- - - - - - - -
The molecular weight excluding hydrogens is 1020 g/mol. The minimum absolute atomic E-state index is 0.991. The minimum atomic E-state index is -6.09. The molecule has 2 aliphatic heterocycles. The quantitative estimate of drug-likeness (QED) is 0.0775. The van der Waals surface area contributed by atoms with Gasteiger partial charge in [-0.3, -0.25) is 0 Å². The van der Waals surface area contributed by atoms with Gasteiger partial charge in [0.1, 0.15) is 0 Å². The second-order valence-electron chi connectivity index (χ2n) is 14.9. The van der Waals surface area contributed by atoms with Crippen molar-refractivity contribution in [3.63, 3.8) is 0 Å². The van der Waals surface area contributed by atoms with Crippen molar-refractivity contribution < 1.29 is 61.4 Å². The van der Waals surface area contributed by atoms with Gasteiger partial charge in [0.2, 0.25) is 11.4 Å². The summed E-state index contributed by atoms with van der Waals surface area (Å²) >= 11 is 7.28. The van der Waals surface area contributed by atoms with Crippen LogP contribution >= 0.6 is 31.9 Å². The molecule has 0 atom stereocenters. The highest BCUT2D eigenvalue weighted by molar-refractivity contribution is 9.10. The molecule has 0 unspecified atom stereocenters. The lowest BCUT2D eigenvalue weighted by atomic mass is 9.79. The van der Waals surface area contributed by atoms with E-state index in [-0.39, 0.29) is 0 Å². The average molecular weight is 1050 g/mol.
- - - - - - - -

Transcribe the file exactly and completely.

The molecular weight excluding hydrogens is 1020 g/mol. The minimum absolute atomic E-state index is 0.991. The minimum atomic E-state index is -6.09. The molecule has 2 aliphatic heterocycles. The quantitative estimate of drug-likeness (QED) is 0.0775. The van der Waals surface area contributed by atoms with Gasteiger partial charge in [-0.3, -0.25) is 0 Å². The van der Waals surface area contributed by atoms with Gasteiger partial charge in [0.1, 0.15) is 0 Å². The second-order valence-electron chi connectivity index (χ2n) is 14.9. The van der Waals surface area contributed by atoms with Crippen molar-refractivity contribution in [3.63, 3.8) is 0 Å². The van der Waals surface area contributed by atoms with Crippen molar-refractivity contribution < 1.29 is 61.4 Å². The van der Waals surface area contributed by atoms with Gasteiger partial charge in [0.2, 0.25) is 11.4 Å². The summed E-state index contributed by atoms with van der Waals surface area (Å²) >= 11 is 7.28. The van der Waals surface area contributed by atoms with Crippen LogP contribution >= 0.6 is 31.9 Å². The molecule has 0 atom stereocenters. The highest BCUT2D eigenvalue weighted by molar-refractivity contribution is 9.10. The molecule has 0 unspecified atom stereocenters. The lowest BCUT2D eigenvalue weighted by atomic mass is 9.79. The van der Waals surface area contributed by atoms with E-state index in [-0.39, 0.29) is 0 Å². The average molecular weight is 1050 g/mol.